Preparing for Residency

2 huge steps to ease transition from medical school to residency

Timothy M. Smith , Contributing News Writer

The transition from undergraduate medical education (UME) to graduate medical education (GME) is fraught with challenges, not the least of which is that it is a discontinuous time of professional development.

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The Coalition for Physician Accountability is a group of U.S. organizations—including the AMA—that are concerned with the oversight, education and assessment of medical students and physicians throughout their medical careers. The coalition assembled the UME-GME Review Committee, and, in 2021, the committee issued 34 recommendations to improve the UME to GME transition, but there has been little progress implementing them.

An AMA webinar featured an overview of the committee’s recommendations and focused on these two:

  • Supporting targeted coaching of resident physicians.
  • Helping learners develop individualized learning plans for the start of residency.

The continuum of medical education involves many challenging transitions, such as navigating medical school and residency applications, moving from medical school to residency, and coaching learners through these transitions.

Now, through the AMA UME Curricular Enrichment Program and AMA GME Competency Education Program, there are new curricula to fill gaps across medical education transitions to help medical students, rising interns and faculty successfully navigate the training continuum.

Medical students get resources to learn about the key stages in the road to residency, including the application process, and help bolster their CVs. For rising interns, there is access to a self-assessment to identify their unique strengths and potential gaps as they transition from medical school to residency, as well as access to a learning plan template and education to help fill those gaps.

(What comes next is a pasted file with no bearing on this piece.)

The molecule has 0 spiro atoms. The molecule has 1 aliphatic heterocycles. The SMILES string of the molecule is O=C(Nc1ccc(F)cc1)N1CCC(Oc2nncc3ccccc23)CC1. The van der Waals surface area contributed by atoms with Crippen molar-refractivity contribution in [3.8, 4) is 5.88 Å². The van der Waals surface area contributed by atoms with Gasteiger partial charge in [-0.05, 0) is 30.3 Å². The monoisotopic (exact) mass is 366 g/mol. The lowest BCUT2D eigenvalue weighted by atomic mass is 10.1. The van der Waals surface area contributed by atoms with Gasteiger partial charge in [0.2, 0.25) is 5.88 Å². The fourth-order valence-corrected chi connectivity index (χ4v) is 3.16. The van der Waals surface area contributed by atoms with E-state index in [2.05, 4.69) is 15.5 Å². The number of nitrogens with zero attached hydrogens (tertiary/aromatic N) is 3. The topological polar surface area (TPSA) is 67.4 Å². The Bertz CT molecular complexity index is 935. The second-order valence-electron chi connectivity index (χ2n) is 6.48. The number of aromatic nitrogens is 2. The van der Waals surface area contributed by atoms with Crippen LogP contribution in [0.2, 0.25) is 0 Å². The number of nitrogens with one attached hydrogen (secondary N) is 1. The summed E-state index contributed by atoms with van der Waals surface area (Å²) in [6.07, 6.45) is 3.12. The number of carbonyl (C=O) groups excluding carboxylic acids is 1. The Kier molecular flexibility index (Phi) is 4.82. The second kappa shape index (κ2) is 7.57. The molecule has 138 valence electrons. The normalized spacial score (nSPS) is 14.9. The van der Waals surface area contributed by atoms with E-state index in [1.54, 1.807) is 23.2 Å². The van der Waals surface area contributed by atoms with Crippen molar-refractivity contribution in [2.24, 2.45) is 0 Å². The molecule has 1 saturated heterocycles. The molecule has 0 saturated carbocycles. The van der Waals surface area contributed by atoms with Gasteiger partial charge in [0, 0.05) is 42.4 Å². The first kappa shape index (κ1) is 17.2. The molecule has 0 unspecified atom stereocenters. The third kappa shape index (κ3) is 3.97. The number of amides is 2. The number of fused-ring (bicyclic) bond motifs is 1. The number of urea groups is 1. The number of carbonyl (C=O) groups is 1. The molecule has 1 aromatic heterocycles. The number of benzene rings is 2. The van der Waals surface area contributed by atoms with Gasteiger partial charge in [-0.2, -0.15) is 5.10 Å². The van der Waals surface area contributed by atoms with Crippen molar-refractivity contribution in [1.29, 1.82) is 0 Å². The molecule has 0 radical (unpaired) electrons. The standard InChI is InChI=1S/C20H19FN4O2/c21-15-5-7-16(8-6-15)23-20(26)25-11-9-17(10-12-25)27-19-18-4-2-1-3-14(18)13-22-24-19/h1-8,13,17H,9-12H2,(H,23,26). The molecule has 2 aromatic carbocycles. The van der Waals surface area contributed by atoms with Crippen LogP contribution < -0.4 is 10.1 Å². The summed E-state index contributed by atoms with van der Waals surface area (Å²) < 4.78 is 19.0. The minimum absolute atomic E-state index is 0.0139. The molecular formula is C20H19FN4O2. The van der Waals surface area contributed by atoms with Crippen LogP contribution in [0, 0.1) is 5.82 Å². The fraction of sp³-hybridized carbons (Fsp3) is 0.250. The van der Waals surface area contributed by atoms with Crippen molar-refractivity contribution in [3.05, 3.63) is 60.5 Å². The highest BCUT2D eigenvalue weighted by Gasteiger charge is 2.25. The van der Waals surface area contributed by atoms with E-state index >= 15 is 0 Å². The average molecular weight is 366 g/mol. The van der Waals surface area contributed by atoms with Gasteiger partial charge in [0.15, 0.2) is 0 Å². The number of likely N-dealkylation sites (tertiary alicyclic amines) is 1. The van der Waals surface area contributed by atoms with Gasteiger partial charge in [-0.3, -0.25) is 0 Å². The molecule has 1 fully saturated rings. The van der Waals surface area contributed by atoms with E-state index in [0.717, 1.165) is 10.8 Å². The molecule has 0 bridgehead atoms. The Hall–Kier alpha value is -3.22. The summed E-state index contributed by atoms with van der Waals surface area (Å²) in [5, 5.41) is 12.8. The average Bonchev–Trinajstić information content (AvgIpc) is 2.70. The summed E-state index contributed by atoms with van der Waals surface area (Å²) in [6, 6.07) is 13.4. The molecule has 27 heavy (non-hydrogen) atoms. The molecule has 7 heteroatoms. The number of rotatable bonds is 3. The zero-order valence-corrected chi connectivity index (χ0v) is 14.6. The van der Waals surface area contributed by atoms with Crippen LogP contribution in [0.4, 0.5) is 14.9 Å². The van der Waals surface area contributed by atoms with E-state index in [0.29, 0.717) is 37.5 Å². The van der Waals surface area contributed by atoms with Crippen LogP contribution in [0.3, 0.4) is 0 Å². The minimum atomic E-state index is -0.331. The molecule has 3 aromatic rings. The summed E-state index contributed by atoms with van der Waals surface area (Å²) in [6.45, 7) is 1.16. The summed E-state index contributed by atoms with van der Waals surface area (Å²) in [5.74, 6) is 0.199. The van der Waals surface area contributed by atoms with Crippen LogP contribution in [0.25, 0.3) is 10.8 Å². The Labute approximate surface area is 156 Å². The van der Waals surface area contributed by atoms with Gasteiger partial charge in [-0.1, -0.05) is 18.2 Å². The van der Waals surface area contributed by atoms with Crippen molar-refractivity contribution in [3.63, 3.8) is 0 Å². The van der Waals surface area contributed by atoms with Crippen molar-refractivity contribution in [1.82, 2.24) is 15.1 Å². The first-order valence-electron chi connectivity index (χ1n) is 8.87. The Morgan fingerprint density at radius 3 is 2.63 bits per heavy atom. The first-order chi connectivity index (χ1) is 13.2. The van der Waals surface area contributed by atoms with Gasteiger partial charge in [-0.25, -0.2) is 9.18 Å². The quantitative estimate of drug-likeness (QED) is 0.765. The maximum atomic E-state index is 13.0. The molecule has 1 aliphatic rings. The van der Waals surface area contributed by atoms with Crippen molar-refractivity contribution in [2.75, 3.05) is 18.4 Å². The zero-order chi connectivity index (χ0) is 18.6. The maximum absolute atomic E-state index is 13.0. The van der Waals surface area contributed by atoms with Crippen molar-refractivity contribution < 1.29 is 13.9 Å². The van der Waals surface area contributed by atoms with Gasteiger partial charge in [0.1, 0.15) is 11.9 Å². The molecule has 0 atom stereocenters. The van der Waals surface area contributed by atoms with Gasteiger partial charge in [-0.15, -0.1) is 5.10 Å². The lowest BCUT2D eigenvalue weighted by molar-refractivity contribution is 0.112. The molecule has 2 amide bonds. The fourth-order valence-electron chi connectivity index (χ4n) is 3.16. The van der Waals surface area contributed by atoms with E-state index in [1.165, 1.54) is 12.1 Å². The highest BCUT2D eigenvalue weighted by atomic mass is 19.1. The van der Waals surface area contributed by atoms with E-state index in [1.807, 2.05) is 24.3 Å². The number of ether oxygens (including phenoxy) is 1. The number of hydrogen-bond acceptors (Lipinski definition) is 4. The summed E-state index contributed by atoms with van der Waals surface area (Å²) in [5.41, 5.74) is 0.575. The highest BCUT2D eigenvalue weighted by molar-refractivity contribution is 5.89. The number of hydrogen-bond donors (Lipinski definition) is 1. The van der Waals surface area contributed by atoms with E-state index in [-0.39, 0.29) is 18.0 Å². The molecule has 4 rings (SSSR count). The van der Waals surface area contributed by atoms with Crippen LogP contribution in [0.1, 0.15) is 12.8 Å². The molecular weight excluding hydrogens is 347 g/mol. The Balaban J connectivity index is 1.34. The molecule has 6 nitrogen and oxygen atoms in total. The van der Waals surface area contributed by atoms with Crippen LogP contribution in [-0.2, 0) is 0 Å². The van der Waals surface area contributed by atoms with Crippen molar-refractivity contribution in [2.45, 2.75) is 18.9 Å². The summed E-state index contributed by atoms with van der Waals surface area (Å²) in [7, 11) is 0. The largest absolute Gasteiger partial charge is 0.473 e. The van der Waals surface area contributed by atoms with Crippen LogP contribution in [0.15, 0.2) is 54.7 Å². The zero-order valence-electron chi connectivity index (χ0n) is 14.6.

Faculty, meanwhile, get coaching tools and education to help them support learners during major transitions in medical education. Current subscribers can begin assigning the curricula now, while others can learn more here.

Last year, the AMA convened more than 45 experts from across the medical education continuum to discuss the UME-GME Review Committee recommendations and contemplate practical next steps.

The group was asked which of the recommendations—organized into nine themes, including collaboration and continuous quality improvement, outcome framework and assessment processes, and health and wellness—could take effect the most quickly in the context of precision education.

The group landed on these two.

Recommendation No. 27: “Targeted coaching by qualified educators should begin in UME and continue during GME, focused on professional identity formation and moving from a performance to a growth mindset for effective lifelong learning as a physician. ... Educators should be astute to the needs of the learner and be equipped to provide assistance to all backgrounds.”